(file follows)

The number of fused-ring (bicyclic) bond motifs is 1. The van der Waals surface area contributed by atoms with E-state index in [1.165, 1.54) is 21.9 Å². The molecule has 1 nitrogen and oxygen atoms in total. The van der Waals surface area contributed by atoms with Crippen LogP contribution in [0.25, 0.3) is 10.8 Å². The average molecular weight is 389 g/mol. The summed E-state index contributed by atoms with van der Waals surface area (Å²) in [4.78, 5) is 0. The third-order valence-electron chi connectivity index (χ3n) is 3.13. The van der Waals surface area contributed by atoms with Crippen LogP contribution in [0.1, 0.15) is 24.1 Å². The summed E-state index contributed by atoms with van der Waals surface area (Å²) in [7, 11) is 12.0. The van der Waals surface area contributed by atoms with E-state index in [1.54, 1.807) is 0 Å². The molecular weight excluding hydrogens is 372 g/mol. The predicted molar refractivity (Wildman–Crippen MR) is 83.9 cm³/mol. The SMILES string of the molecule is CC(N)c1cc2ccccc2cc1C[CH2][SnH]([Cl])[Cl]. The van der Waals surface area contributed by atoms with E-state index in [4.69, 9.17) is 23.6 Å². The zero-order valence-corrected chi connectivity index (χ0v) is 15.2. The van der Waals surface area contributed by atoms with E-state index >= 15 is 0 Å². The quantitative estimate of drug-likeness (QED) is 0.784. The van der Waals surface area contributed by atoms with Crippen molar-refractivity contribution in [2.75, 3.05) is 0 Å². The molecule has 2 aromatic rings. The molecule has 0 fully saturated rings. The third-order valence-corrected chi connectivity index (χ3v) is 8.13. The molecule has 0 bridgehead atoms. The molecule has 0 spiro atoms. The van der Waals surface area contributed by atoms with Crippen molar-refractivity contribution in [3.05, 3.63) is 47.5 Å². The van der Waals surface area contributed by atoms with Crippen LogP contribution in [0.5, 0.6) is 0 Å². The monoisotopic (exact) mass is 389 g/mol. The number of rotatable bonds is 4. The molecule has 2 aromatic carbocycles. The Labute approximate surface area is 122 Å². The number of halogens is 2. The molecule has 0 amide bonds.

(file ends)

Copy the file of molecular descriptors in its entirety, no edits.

The number of fused-ring (bicyclic) bond motifs is 1. The van der Waals surface area contributed by atoms with E-state index in [1.165, 1.54) is 21.9 Å². The molecule has 1 nitrogen and oxygen atoms in total. The van der Waals surface area contributed by atoms with Crippen LogP contribution in [0.25, 0.3) is 10.8 Å². The average molecular weight is 389 g/mol. The summed E-state index contributed by atoms with van der Waals surface area (Å²) in [4.78, 5) is 0. The third-order valence-electron chi connectivity index (χ3n) is 3.13. The van der Waals surface area contributed by atoms with Crippen LogP contribution in [0.1, 0.15) is 24.1 Å². The summed E-state index contributed by atoms with van der Waals surface area (Å²) in [7, 11) is 12.0. The van der Waals surface area contributed by atoms with E-state index in [1.54, 1.807) is 0 Å². The molecular weight excluding hydrogens is 372 g/mol. The predicted molar refractivity (Wildman–Crippen MR) is 83.9 cm³/mol. The SMILES string of the molecule is CC(N)c1cc2ccccc2cc1C[CH2][SnH]([Cl])[Cl]. The van der Waals surface area contributed by atoms with E-state index in [4.69, 9.17) is 23.6 Å². The zero-order valence-corrected chi connectivity index (χ0v) is 15.2. The van der Waals surface area contributed by atoms with E-state index >= 15 is 0 Å². The quantitative estimate of drug-likeness (QED) is 0.784. The van der Waals surface area contributed by atoms with Crippen molar-refractivity contribution in [2.75, 3.05) is 0 Å². The molecule has 2 aromatic rings. The molecule has 0 fully saturated rings. The third-order valence-corrected chi connectivity index (χ3v) is 8.13. The molecule has 0 bridgehead atoms. The molecule has 0 spiro atoms. The van der Waals surface area contributed by atoms with Crippen molar-refractivity contribution in [3.05, 3.63) is 47.5 Å². The van der Waals surface area contributed by atoms with Crippen LogP contribution in [0.5, 0.6) is 0 Å². The monoisotopic (exact) mass is 389 g/mol. The number of rotatable bonds is 4. The molecule has 2 aromatic carbocycles. The Labute approximate surface area is 122 Å². The number of halogens is 2. The molecule has 0 amide bonds.